Rooster Issues

Discussion in 'New Member Introductions' started by Confused Chick, May 30, 2017.

  1. Confused Chick

    Confused Chick New Egg

    May 30, 2017
    A while ago we got a 2/3 year old rooster. Up until recently we had no problems with him. Our chickens are just for personal use as such and are somewhere between pets and egg layers. So we would usually spend a while in their pen talking to them and petting them. That is until our rooster decided he was the boss. He started off with charging and attacking the youngest kid (12) and on one occasion he clung onto her leg. Suffice to say she's terrified of him. Then a while after that he decided to start on me. He hasn't had the chance to grab me but does run at me and if given the chance would love to get at my legs. So naturally I did some research. But I have no idea how to stop this behaviour. He's preventing us from even going into the coop to feed them or collect eggs and quite frankly he's on a steady path to soup. Of course we'd like to keep him but he's far too dangerous. From what I've read, most people take one of two paths. Either show your dominance by acting as a rooster which definitely is not working with him. Or pick him up and carry him around. Which is impossible since you can't get near him anymore. I have picked him up before he started this and he was fine, but there's no hope of approaching him now.
    Any advice is very welcome.
  2. TheTwoRoos

    TheTwoRoos Chillin' With My Peeps

    Sep 25, 2015
    Try rehabilitating,several things across the internet.If it doesn't work once,he might as well be culled,probably is not gonna train,how old is he?
  3. Poultry parent

    Poultry parent Chillin' With My Peeps

    Sounds like he's started to see you as a danger to his hens. There isn't much you can do to stop an aggressive roo unfortunately.
  4. Hillaire

    Hillaire Chillin' With My Peeps

    Mar 13, 2017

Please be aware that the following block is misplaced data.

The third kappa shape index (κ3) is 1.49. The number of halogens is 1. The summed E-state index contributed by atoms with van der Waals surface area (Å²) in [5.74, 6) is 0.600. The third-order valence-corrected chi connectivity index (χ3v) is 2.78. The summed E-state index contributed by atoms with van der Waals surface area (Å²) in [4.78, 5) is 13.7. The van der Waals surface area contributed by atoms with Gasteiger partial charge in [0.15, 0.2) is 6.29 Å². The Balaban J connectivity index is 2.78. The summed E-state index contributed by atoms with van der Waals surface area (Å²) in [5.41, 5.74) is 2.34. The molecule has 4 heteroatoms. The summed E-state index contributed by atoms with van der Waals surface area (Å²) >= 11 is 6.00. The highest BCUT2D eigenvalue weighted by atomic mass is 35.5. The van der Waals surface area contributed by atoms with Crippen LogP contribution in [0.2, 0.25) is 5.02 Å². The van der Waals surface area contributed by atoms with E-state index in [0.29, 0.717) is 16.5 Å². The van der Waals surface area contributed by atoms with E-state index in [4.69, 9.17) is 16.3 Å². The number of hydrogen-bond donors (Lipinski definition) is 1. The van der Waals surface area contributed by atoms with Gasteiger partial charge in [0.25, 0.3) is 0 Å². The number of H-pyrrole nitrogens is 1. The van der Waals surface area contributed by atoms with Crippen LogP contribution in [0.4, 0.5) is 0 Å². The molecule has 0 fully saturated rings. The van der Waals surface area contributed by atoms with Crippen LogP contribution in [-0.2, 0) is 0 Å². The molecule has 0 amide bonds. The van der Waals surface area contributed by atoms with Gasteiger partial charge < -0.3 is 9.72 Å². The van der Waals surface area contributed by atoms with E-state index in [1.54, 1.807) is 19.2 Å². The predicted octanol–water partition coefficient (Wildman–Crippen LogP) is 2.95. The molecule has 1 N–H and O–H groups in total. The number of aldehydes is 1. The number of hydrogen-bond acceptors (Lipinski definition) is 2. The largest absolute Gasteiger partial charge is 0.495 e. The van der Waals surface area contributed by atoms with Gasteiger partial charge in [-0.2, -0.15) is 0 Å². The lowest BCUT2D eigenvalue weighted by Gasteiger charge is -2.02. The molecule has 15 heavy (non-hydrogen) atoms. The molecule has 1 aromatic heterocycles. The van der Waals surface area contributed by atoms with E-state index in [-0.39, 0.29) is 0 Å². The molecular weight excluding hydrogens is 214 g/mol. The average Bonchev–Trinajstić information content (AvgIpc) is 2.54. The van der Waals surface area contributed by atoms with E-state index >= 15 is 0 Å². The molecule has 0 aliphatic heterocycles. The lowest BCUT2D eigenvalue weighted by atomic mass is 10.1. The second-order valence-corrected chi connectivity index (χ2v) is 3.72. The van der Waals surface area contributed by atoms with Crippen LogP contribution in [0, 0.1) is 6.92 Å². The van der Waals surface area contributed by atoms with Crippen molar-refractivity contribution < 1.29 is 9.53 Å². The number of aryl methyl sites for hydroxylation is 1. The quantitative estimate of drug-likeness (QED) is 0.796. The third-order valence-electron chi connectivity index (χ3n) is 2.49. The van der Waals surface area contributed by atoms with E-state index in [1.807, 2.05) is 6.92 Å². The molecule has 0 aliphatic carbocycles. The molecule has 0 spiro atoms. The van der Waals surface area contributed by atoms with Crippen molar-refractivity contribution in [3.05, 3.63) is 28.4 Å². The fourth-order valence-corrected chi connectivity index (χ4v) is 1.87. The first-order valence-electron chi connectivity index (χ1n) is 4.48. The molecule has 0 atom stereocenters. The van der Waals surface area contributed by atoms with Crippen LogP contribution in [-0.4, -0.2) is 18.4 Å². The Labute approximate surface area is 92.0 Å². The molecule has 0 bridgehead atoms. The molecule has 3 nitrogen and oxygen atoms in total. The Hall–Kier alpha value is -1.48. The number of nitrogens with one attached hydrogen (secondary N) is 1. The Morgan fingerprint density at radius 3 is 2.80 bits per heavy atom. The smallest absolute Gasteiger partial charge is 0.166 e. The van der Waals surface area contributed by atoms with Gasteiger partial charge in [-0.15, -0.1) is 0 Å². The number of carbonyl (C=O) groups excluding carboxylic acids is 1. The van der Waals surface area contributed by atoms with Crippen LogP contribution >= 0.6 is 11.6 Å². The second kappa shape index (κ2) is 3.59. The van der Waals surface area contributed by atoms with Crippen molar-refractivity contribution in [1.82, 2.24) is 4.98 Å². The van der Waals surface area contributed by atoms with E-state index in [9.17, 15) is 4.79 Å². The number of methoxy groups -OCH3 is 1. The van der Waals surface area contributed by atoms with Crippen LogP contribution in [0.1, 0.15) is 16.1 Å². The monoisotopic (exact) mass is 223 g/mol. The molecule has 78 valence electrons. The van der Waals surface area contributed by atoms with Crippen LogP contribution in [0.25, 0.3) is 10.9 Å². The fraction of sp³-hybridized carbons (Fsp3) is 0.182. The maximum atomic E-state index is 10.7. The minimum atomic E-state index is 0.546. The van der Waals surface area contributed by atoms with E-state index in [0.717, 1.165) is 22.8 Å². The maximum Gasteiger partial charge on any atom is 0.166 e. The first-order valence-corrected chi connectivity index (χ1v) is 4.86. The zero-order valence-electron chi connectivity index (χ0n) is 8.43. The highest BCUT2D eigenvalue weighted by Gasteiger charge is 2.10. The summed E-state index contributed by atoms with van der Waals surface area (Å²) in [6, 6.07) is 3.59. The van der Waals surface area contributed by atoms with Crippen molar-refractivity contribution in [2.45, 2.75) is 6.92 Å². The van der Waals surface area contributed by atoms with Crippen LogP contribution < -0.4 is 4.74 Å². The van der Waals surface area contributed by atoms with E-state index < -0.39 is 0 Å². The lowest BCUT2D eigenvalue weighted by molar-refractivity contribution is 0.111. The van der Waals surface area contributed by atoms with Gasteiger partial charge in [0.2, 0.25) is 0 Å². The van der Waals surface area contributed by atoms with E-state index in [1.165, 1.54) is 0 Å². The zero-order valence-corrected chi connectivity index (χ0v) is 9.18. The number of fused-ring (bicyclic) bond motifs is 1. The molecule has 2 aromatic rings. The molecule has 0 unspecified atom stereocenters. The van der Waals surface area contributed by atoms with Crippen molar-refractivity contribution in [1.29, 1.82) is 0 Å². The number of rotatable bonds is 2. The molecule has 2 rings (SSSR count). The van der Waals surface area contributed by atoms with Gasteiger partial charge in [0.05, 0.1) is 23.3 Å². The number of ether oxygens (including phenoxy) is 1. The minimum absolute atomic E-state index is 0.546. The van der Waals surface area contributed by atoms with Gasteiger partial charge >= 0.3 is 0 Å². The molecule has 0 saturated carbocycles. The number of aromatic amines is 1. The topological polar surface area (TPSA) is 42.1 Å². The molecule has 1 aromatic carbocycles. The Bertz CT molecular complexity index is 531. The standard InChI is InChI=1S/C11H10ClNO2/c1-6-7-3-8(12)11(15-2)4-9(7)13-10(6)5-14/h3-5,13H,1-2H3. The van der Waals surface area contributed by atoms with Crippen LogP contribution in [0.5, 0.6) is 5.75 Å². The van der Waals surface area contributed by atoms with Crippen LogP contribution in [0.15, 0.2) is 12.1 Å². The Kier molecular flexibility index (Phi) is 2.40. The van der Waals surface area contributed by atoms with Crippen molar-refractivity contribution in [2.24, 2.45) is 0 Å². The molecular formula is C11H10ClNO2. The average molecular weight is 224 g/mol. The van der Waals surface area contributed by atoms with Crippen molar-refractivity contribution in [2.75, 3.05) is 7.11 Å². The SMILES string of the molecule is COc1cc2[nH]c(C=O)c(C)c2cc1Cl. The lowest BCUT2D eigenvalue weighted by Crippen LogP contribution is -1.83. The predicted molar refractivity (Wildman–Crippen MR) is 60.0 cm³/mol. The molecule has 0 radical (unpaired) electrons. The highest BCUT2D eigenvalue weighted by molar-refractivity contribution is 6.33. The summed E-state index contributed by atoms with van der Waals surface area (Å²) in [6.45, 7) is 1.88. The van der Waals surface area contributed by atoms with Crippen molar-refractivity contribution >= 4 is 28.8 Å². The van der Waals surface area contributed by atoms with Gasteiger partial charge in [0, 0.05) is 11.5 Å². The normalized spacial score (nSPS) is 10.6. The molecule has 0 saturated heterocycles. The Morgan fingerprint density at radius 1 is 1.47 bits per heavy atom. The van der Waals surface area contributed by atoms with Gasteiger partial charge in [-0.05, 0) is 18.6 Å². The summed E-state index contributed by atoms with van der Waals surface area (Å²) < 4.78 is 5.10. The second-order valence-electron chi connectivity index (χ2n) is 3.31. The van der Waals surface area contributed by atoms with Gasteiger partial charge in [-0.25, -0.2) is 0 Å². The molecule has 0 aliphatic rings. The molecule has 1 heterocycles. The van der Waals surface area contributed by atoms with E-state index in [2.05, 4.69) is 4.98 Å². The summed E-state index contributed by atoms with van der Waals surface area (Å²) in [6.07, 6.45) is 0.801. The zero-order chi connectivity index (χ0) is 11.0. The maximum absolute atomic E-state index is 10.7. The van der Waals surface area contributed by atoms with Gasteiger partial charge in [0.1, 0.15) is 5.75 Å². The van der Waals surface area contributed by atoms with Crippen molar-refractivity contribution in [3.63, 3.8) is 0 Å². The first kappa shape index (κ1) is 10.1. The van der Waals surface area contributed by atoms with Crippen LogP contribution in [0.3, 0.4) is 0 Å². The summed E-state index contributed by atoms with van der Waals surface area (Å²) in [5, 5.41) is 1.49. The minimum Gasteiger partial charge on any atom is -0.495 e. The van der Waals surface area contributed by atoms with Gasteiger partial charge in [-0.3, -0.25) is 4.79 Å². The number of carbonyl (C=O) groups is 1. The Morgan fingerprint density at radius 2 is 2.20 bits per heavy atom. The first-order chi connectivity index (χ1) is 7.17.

Hudson Valley NY
    any flogging roo I've ever had has gone into the freezer... very difficult to break and honestly I don't want that temperament passed on to future generations
  5. KikisGirls

    KikisGirls I'll be back after the new year. Premium Member Project Manager

    Jul 31, 2015
    Houston, TX
    My Coop
    you may want to read this thread :#15
    mustangrooster likes this.
  6. Hillaire

    Hillaire Chillin' With My Peeps

    Mar 13, 2017
    Hudson Valley NY
    yes but if I took the time to rehab every floggy rooster nothing would ever get done lol
    Last edited: May 30, 2017
  7. TheTwoRoos

    TheTwoRoos Chillin' With My Peeps

    Sep 25, 2015
    Who ever said every rooster, she has one. She may have the time and patience,just wait and see what she has to say, how she feels.
  8. theoldchick

    theoldchick The Chicken Whisperer

    May 11, 2010
    Since a child is involved I would get rid of the rooster. All roosters are individuals. Some you can train. Some you can't as they will wait until your back is turned and get ya!
  9. drumstick diva

    drumstick diva Still crazy after all these years. Premium Member

    Aug 26, 2009
    Out to pasture
    NO good reason ever, to keep a BAD rooster. He needs to swim with noodles in the soup pot asap. Roosters are especially dangerous to children because they are closer to the ground. Children have gotten bad eye inuries from them and or course infected wounds from being "spurred."

    You have listed other ways he has ruined your pleasure of having chickens. Your hens will thank you once he is gone. They will continue to lay just as many eggs (or even more) without him Harassing them

    Reading his his rights, will not help the matter. He needs to be GONE. There are so many worthwhile roosters seeing a good home, it's a buyers market. It's even easier to love a well behaved rooster .

    IF you don't not need fertile eggs or hatching or sale, there isn't any reason to keep a rooster period.
    Hillaire likes this.

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